It seems that Aaqil Ahmed, the BBC’s Head of Religion & Ethics, essentially agrees with the Bishop of Truro: the Church of England will be dead in six years, so it’s probably best to divide the spoils and share out the inheritance now. Basically, mass immigration from Africa and Eastern Europe has profoundly changed the national church scene, so, henceforth (according to news reports), after 53 years, Songs of Praise is to receive a “migrant makeover” to include “other Christian faiths” (who writes this tosh?). No longer will the programme restrict itself to chocolate-box parish churches where elderly Anglican women sing robust Wesleyan hymns of sin and salvation: henceforth the worship mix will be widened to include inter alia a bit of Roman Catholic ‘Hail, Queen of Heaven’; Pentecostal ‘Shine Jesus Shine’; and Salvation Army ‘Dreary, so dreary, footsore and weary’ – to better reflect national denominational diversity.
I suppose we must be grateful that Mr Ahmad hasn’t (yet) re-branded the show Chants of Mediation or Shabads of Gurbani or (coming soon) Call to Du’a, for where precisely does the threshold fall in the quest to be religiously inclusive to better reflect a plural society? If a distinctly Anglican programme (which has, by the way, long included episodes broadcast from other Christian denominations) is perceived to be parochial, why is its essential conventional Christianness not considered equally (or unequally) insular?
Ann Widdecombe fires a warning, which is not without relevance:
In many ways he is right. When I made my own documentary on the future of Christianity in this country I found that the growing churches were Evangelical or Catholic and in both cases much aided by immigration, the former by that from African countries and the latter by the Eastern European influx. However Ahmed should be cautious. His core audience is still C of E and if people suddenly find their favourite hymns ditched and replaced by unfamiliar ones they may drift away and that will mean he has alienated his loyal followers for an uncertain gain from new ones. I know well, having been brought up in the Evangelical tradition, that such Christians tend to be at Sunday evening services rather than watching them at home.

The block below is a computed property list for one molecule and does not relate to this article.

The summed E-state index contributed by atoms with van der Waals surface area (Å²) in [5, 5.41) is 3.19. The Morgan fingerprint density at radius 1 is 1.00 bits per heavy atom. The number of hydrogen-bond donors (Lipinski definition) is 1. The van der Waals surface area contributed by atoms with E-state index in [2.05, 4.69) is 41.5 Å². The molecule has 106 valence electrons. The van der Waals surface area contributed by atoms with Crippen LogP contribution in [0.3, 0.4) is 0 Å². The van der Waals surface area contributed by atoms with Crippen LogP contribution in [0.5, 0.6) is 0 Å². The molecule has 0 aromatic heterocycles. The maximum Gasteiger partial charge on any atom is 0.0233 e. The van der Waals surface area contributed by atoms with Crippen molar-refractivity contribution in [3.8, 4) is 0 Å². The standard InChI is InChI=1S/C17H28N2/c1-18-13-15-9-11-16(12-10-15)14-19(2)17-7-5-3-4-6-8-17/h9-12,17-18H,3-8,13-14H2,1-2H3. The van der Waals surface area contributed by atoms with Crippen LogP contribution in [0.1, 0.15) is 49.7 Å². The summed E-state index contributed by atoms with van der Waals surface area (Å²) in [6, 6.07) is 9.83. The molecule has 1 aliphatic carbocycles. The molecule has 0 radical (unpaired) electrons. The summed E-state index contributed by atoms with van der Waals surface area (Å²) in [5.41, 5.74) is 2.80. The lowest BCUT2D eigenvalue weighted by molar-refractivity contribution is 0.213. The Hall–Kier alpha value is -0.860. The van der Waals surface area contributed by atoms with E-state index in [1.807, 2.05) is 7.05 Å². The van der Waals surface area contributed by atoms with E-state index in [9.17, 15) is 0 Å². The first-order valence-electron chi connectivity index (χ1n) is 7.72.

There is an element of inevitability about this development, but it is not necessarily a bad thing. Music is a universal language: songs of praise to God should not be bound by denominational pettiness. Jonathan Edwards writes of relationship between worship and revival; of raised affections to the heights of heavenly worship and expression:
..in heaven.. holiness is raised to an exceeding great height, to be strong, high, exalted exercises of the heart.. The more eminent the saints are on earth, the stronger their grace, and the higher its exercises are, the more they are like the saints in heaven.. ie, the more they have of high or raised affections in religion.
Worship, he says, should be “raised to an exceeding great height (and) not be suspected merely because of (its) degree”. We should not fear robust expressions of thankfulness to God: drums and trumpets have a place alongside organs and choirs. Both may lead to a sense of spiritual rapture and develop a longing to know more of God and sense the heart of Jesus.
Worship is a work of the Holy Spirit: it can induce strong cries for mercy and floods of tears or rejoicing of the soul. As Edwards wrote, our gratitude is “expressed in impassioned singing, and long-continued, and oft repeated hallelujahs of praise to ‘Him who loved us, and gave Himself for us'”. A more ecumenical Songs of Praise is simply one that is more catholic, and fervent worship in the home is to be encouraged. In an era where Sunday home-staying is more prevalent than church-going, there is no reason at all why the music of a Sankey, the Wesleys and Graham Kendrick should be denied those who are prevented – for whatever reason – from worshipping with the people of God.